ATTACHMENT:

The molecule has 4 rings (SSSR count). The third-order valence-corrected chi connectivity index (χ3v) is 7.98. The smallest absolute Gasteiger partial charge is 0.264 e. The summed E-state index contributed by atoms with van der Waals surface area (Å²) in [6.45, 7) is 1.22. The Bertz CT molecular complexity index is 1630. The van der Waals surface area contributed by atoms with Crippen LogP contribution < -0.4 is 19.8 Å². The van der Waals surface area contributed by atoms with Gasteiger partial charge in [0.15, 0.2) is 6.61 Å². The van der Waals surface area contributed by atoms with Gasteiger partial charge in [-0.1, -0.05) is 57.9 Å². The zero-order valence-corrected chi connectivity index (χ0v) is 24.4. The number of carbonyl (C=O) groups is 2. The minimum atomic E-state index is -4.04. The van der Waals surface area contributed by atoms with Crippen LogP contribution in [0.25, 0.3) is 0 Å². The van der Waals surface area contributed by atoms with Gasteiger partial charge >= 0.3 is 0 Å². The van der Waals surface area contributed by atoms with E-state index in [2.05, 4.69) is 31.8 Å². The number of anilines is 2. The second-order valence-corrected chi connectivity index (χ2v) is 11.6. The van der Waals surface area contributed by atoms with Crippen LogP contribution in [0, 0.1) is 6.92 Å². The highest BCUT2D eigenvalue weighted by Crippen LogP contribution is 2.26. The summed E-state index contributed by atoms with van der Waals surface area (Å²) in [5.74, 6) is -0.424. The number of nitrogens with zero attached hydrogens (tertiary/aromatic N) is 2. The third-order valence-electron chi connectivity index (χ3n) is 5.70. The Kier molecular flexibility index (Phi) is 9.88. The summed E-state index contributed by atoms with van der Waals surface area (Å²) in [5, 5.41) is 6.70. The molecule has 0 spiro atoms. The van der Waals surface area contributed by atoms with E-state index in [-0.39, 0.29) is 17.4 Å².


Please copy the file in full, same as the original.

The molecule has 4 rings (SSSR count). The third-order valence-corrected chi connectivity index (χ3v) is 7.98. The smallest absolute Gasteiger partial charge is 0.264 e. The summed E-state index contributed by atoms with van der Waals surface area (Å²) in [6.45, 7) is 1.22. The Bertz CT molecular complexity index is 1630. The van der Waals surface area contributed by atoms with Crippen LogP contribution < -0.4 is 19.8 Å². The van der Waals surface area contributed by atoms with Gasteiger partial charge in [0.15, 0.2) is 6.61 Å². The van der Waals surface area contributed by atoms with Gasteiger partial charge in [-0.1, -0.05) is 57.9 Å². The zero-order valence-corrected chi connectivity index (χ0v) is 24.4. The number of carbonyl (C=O) groups is 2. The minimum atomic E-state index is -4.04. The van der Waals surface area contributed by atoms with Crippen LogP contribution in [0.25, 0.3) is 0 Å². The van der Waals surface area contributed by atoms with Gasteiger partial charge >= 0.3 is 0 Å². The van der Waals surface area contributed by atoms with E-state index in [2.05, 4.69) is 31.8 Å². The number of anilines is 2. The second-order valence-corrected chi connectivity index (χ2v) is 11.6. The van der Waals surface area contributed by atoms with Crippen LogP contribution in [0, 0.1) is 6.92 Å². The highest BCUT2D eigenvalue weighted by Crippen LogP contribution is 2.26. The summed E-state index contributed by atoms with van der Waals surface area (Å²) in [5.74, 6) is -0.424. The number of nitrogens with zero attached hydrogens (tertiary/aromatic N) is 2. The third-order valence-electron chi connectivity index (χ3n) is 5.70. The Kier molecular flexibility index (Phi) is 9.88. The summed E-state index contributed by atoms with van der Waals surface area (Å²) in [5, 5.41) is 6.70. The molecule has 0 spiro atoms. The van der Waals surface area contributed by atoms with E-state index in [-0.39, 0.29) is 17.4 Å².